As for McCourt, in those two games he was deployed on the left-side but often came deep to demand the ball from Izaguirre rather than using the left-back’s runs to create space for himself. McCourt will score more goals than Maloney, spectacular ones at that, but at times, despite possessing a good passing ability and vision, he looks to take players on when a quick pass would be more effective.

Yet, the Derry Pele is such an enigma that by using the exact same move that I had criticised him for trying consistently against St. Johnstone, he scored against Motherwell three days later.

The other recurring problem of those recent shaky performances at Celtic Park has been the finishing. Once Hooper was injured against Kilmarnock it was difficult to see who would grab the vital goals. Those vital goals came from unlikely sources to rescue a point against Killie and three against St. Johnstone. Some would argue the goals on Sunday came from an even more unlikely source.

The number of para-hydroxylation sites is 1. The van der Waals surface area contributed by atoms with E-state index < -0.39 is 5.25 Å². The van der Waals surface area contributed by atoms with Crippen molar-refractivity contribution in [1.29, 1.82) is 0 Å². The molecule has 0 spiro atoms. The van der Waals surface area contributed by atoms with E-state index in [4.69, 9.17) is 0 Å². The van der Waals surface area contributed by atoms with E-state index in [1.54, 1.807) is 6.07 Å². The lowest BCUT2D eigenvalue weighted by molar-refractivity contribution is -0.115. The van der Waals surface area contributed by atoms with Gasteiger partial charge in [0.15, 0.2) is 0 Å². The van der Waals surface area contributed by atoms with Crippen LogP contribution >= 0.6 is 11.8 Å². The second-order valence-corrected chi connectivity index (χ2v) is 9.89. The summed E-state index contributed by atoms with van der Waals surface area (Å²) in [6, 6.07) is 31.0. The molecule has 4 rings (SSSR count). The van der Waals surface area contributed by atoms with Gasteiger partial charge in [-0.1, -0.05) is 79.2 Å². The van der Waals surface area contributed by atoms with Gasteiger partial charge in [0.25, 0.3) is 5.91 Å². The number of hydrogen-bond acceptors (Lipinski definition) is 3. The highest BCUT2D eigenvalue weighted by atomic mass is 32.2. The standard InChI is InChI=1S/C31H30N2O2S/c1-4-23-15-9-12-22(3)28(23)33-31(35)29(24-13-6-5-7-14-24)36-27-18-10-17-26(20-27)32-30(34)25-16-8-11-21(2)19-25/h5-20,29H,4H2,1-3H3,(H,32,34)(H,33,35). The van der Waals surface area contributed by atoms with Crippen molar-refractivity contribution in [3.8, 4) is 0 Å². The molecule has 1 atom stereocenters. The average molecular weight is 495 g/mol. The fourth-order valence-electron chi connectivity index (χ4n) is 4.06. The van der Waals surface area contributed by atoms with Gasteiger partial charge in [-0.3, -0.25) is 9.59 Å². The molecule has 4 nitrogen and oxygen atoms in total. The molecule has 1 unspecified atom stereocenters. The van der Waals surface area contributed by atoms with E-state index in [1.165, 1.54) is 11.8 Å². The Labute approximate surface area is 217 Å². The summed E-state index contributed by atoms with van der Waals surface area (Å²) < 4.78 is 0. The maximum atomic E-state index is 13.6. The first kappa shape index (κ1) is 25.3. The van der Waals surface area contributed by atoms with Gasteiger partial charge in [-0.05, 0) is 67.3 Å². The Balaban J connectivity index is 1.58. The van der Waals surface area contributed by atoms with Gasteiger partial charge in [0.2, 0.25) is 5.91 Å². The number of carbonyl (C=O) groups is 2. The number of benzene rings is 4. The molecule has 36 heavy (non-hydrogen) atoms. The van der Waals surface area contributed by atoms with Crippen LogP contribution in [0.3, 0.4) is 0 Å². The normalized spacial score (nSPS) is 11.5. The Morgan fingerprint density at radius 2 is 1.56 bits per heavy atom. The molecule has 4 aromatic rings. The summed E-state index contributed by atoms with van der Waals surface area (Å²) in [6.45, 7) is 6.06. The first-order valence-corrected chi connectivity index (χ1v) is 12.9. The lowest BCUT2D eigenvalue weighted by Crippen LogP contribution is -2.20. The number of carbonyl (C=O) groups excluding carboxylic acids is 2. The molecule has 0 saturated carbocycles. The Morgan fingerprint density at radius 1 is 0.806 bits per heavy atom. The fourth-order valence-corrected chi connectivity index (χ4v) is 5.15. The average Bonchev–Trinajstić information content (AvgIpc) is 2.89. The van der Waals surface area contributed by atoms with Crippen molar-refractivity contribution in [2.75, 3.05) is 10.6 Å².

The issue of whether Samaras’ two-goal salvo on Sunday is deserving of a new contract is premature. I would want to see more than 90 minutes of redemption, as good as they were, before dishing out new deals. However, the issue of Samaras’ future does lead me, albeit belatedly, to my main point – the need for continuity in this Celtic team.

If you discount Rogne’s 20 minute cameo last March, only Samaras and Mark Wilson of Celtic’s starting eleven on Sunday had started at Ibrox for Celtic before. I was reminded of the upheaval in personal that has swung through the revolving doors at Parkhead over the past twelve months over Christmas when I found a Christmas card from last year. The message inside wished me ‘a Merry Christmas from everyone at Celtic Park’, of the 20 names listed only four remained.